There are four styles of child-rearing: authoritative, authoritarian, permissive and uninvolved.
Child-rearing styles are how you as the parent are reacting to certain situations in your child’s life. And in turn, your reactions are affecting your child’s temperament.
The best child-rearing style is authoritative because that means you are a warm, responsive, attentive, patient and sensitive parent to all your child’s needs. This helps your child make independent choices, share their thoughts, emotions and preferences to you and participate in open communication. It’s your responsibility as a parent to adapt to your child’s development. As a parent, it is important to be reasonable in your demands and make sure they match your child’s maturity.
Authoritarian child-rearing is when you add excessive demands and force punishment on your child. This often leads to an anxious, unhappy child with low self-esteem and self-reliance. With continued use of this type of parenting style, you might see your son become angry and defiant. And, your daughter might act-out and have a lack of interest in new activities and feel overwhelmed by difficult tasks (Hart et al., 2003).
You ask your child to wash the dishes after dinner. But when you ask, your child gives you attitude. A little something like this,
Parent: DO the dishes now!
Child: Why do I have to do the dishes?
Parent: Do it because I said so!
Child: But, I’m not feeling well, and I still have homework to do.
You ignore your child’s attempt to express their thoughts and feelings. Frustrated, you now command your child to wash the dishes, take the garbage out and fold the laundry before starting their homework. And, you tell them no TV before bed time.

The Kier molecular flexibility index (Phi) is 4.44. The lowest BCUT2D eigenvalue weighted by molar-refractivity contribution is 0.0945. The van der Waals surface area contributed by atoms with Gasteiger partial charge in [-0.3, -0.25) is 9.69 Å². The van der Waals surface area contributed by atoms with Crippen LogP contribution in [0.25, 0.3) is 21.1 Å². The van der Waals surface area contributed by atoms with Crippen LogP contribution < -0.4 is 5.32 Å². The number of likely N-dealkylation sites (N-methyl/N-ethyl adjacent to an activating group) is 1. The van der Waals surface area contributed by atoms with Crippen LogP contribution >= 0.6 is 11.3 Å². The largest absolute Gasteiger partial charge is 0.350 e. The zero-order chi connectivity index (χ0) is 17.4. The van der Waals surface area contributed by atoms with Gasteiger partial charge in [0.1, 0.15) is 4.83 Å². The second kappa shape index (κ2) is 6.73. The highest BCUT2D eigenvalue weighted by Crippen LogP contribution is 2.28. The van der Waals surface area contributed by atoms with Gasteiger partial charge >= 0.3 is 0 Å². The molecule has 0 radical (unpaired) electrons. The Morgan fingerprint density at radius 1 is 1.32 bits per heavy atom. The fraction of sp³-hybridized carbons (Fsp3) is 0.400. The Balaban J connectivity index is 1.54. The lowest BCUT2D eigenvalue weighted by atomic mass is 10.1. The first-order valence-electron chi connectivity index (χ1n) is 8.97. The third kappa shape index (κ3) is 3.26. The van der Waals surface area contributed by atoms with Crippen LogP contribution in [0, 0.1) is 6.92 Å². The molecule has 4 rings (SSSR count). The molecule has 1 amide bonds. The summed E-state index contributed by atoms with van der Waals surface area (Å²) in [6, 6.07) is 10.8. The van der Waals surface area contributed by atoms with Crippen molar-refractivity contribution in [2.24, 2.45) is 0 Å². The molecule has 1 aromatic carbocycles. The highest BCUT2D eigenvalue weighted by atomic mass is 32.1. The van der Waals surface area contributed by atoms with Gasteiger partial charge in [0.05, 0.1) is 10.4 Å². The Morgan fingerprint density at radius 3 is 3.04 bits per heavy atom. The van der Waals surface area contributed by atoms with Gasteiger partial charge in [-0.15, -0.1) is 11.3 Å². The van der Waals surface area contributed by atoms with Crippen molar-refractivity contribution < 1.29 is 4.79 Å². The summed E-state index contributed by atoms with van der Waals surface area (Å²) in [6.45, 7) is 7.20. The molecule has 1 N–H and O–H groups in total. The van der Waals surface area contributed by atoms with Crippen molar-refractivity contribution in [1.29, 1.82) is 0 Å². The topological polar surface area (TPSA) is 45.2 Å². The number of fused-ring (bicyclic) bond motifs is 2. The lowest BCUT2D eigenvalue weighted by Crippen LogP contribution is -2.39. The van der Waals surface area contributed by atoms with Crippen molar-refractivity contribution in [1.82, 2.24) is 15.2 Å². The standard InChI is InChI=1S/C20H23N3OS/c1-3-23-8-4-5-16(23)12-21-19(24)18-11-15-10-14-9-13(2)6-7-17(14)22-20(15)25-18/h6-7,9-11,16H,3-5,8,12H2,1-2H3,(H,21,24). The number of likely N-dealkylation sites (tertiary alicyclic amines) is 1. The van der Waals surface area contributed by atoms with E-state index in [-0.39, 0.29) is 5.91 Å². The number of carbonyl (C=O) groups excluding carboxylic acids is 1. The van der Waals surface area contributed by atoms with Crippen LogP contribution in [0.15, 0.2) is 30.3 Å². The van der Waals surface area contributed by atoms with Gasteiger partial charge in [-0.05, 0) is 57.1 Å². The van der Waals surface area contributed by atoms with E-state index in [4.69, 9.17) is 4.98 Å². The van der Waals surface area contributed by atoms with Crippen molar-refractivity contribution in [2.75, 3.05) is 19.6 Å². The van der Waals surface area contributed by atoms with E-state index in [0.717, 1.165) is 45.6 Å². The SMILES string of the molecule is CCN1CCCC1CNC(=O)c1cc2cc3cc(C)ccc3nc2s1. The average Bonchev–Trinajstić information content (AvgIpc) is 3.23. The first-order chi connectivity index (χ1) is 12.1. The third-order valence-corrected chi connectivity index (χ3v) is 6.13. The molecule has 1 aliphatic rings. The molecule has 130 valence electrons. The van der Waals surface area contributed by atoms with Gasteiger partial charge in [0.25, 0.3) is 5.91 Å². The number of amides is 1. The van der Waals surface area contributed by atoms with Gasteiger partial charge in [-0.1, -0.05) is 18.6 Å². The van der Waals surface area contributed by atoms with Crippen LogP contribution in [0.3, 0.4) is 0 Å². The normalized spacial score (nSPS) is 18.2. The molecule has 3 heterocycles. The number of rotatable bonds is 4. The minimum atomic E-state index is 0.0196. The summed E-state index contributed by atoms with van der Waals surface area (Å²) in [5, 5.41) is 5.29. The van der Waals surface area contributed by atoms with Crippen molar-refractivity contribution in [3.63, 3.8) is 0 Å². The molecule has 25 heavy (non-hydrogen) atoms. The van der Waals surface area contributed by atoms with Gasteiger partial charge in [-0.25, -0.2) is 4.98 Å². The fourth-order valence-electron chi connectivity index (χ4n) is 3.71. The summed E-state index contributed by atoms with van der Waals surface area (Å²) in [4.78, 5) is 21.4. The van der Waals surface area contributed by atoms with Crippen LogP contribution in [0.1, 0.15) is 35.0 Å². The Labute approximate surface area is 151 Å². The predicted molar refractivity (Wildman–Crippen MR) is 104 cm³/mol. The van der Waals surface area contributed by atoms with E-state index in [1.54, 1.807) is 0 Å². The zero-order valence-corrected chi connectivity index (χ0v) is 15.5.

So, I urge you to take the time to show extra warmth yet firm control with your child. And, say encouraging words to them throughout the day. Boost your child’s self-esteem, promote independent learning, and gradually, you will see a positive change in your child’s emotions, thoughts, and behaviors (Cipriano & Stifter, 2010).
Permissive child-rearing is when you are warm and accepting but uninvolved. Parents who use this style tend to be overindulgent or inattentive and show little to no behavioral control. Your child is free to make decisions on their own with no parental guidance. Pretty much, your child has no regards for learning rules, practicing good manners or pitching in on household chores. For example, your child can eat meals at any time without your consent, they don’t have a set bed-time to follow and there’s no restriction on the amount of TV they can watch. Children of permissive parents typically are impulsive, disobedient and rebellious (Barber & Olsen, 1997). This can lead to poor academic achievement, defiance and antisocial behavior.
The uninvolved child-rearing style includes parents who have little to no involvement or acceptance in their child’s life. They generally are detached and depressed. And, in some cases, they are neglectful. Usually, children who have uninvolved parents have low academic performance, depression, anger and antisocial behavior (Aunola, Stattin, & Nurmi, 2000).